Tagged: devices

Vinyl Sevens Muster – 1 of 3


Last heard from Trophy Wife with their eponymous EP from 2011…here they are now with Stella, My Star (PRIVATE LEISURE INDUSTRIES PLI-5), two songs which show this Tennessee all-girl band now reduced from a quartet to a trio and continuing their themes of haunted suburban angst which they deliver with lo-fi post-punkish guitars and synths and wispy washed-out vocals. Have to admit this is an improvement on the earlier EP which didn’t know where to put itself and wound up like a fakeified Goth-lite mish-mash of ideas, despite some spiky highlights in the playing. Here, the title track is a jumble of words which are hard to decipher, but it’s clear a sinister story is being unfurled and there’s no happy ending to it; matter of fact the song just stops dead abruptly with no formal warnings, leaving the listener a tad stunned. The disquieting tone of the instruments here, and the uncertain chord changes and key of the song, create the correct degree of unsettling paranoia. A dense and opaque nightmare in the daylight. B side ‘Frankie’s Song’ is certainly more limpid, and the dark nursery rhyme of the repeated lyric is incredibly basic, but the payoff to this “tale of childhood love gone wrong” feels as trite as a Hollywood teenage horror flick. I think this band have potential, but they gotta stop striking so many poses that don’t quite fit, and strive to be themselves a bit more. Arrived 10 April 2012.


Romvelope has a seven-incher Catomountain / Hodmandod (ADAADAT ADA0025). This is the electro-acoustic sound-artist Bjorn Hatleskog, a man with feet planted in both Norway and Scotland, who performs with handmade sound sculptures in what could be deemed a rather eccentric performance setup. He’s built an electric organ that can be played with a remote control, a guitar that strums itself, and an item called the “robotic bongo” which I take to be his personal rustic update on the drum machine, and hopefully a convoluted device that is far more complex and time-consuming than some facile piece of programmable machinery. Hatleskog also generates his own unique form of live electronic sound by processing and amplifying the otherwise inaudible buzz from fluorescent lights. This might be akin to the methods employed by Atsuhiro Ito and his optron, but I’m prepared to be corrected on that. It’s probably no surprise to learn that he’s done it in art galleries around the UK and mainland Europe; this kind of thing just begs to be seen in a confined space. Reading about his quirkoid inventions makes them appear rather brilliant, but as sound art, this record is tame and unadventurous, a dreary series of random clops and buzzes; the endearing “clunky” feel to the recording is the only factor that appeals to me, as though Romvelope were presiding over a workshop of charming wooden toys that are gradually coming to life. However, neither Pierre Bastien nor Bruce Lacey will be losing any sleep. Limited to 200 copies, arrived 8th July 2013.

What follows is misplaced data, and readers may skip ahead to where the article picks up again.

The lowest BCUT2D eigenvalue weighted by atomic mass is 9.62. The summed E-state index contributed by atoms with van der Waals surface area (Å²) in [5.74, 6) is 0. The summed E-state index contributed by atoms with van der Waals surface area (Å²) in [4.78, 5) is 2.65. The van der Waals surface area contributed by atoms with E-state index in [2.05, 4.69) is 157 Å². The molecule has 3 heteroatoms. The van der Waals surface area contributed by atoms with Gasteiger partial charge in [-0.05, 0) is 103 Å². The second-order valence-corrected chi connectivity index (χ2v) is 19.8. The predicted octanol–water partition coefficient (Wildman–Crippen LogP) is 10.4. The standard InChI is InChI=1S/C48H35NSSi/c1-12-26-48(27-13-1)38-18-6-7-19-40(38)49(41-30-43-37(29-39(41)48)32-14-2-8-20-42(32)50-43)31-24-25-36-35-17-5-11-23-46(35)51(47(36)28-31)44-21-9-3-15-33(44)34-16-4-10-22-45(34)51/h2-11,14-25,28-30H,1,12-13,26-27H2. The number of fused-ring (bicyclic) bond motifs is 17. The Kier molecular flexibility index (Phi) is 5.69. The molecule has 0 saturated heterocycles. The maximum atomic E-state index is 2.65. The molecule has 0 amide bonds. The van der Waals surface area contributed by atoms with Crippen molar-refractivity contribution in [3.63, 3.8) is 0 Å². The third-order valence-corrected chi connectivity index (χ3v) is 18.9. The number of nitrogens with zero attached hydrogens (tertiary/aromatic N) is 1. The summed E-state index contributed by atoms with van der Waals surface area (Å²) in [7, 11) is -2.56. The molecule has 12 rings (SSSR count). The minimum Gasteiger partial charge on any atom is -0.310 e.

MHFS is one of two items we received from the fine Emerald Cocoon label on 30 January 2013. This is Mark Sadgrove, a New Zealander based on Tokyo who is also an atomic physicist. The Grey Lynn Homeless Set (EMERALD COCOON EC006) was originally delivered in response to a commission from the label, who asked Sadgrove to perform a support set for Metal Rouge’s debut live show in 2006. He was too busy working on his thesis on quantum mechanics to attend, and instead turned in the recordings on this seven-incher, requesting that they be played over the PA. Well, I spun this item at home and have at first been massively underwhelmed by MHFS’s baffling outburst of arbitrary, meaningless noises. Now as I wrote this I find I can’t wait to hear it again. It’s short to the point of abruptness, the sounds generated are lazy, dull, and broken, and all the mistakes in the process – Sadgrove uses an incredibly primitive setup which can barely be called “musical” in any sense of the term – are exposed for all to hear, and indeed incorporated into the finished work. Apparently it’s all very deliberate; his selection of recording locations that allow for maximum leakage of environmental sounds onto the tape, his detuned and de-assembled acoustic guitar that has been strung with six low E strings, and a system of recording that is programmed, perhaps using mathematical methods, to deliver the certainty of randomness to a high degree. The other appealing element is that none of the above is “explained” on the recordings, which simply burst on stage and make their brief statements underscoring the absurdity of existence, before vanishing into the nearest wormhole. The A side of this item will be more “shocking” to those who crave form or structure, while the B side may win you over with its bizarrely distant voice elements and its additional textures, which contrast quite sharply with the stark minimalism of the A side. Marginal in extremis, the ultra-simple approach of MHFS calls into question more elaborate forms of sound art, making them appear labour-intensive and wasteful by comparison. This is #4 in the label’s “Alone Together” series.